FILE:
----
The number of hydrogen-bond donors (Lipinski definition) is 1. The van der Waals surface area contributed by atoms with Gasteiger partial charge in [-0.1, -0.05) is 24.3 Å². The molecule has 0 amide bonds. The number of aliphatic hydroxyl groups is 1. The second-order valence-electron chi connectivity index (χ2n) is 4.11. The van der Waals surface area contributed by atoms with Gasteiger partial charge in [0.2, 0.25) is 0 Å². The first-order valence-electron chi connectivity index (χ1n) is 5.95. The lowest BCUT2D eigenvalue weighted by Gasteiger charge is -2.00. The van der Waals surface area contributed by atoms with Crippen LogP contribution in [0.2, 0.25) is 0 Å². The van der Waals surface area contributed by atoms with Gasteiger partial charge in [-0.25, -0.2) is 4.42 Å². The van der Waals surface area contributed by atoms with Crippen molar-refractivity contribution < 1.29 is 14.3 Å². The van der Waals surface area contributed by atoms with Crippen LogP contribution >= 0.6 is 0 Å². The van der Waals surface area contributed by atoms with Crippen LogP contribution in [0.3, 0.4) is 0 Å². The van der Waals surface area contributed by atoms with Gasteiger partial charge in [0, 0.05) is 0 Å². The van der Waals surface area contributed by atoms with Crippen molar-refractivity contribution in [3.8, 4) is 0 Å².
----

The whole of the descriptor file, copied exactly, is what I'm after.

The number of hydrogen-bond donors (Lipinski definition) is 1. The van der Waals surface area contributed by atoms with Gasteiger partial charge in [-0.1, -0.05) is 24.3 Å². The molecule has 0 amide bonds. The number of aliphatic hydroxyl groups is 1. The second-order valence-electron chi connectivity index (χ2n) is 4.11. The van der Waals surface area contributed by atoms with Gasteiger partial charge in [0.2, 0.25) is 0 Å². The first-order valence-electron chi connectivity index (χ1n) is 5.95. The lowest BCUT2D eigenvalue weighted by Gasteiger charge is -2.00. The van der Waals surface area contributed by atoms with Crippen LogP contribution in [0.2, 0.25) is 0 Å². The van der Waals surface area contributed by atoms with Gasteiger partial charge in [-0.25, -0.2) is 4.42 Å². The van der Waals surface area contributed by atoms with Crippen molar-refractivity contribution < 1.29 is 14.3 Å². The van der Waals surface area contributed by atoms with Crippen LogP contribution >= 0.6 is 0 Å². The van der Waals surface area contributed by atoms with Crippen LogP contribution in [0.3, 0.4) is 0 Å². The van der Waals surface area contributed by atoms with Gasteiger partial charge in [0, 0.05) is 0 Å². The van der Waals surface area contributed by atoms with Crippen molar-refractivity contribution in [3.8, 4) is 0 Å².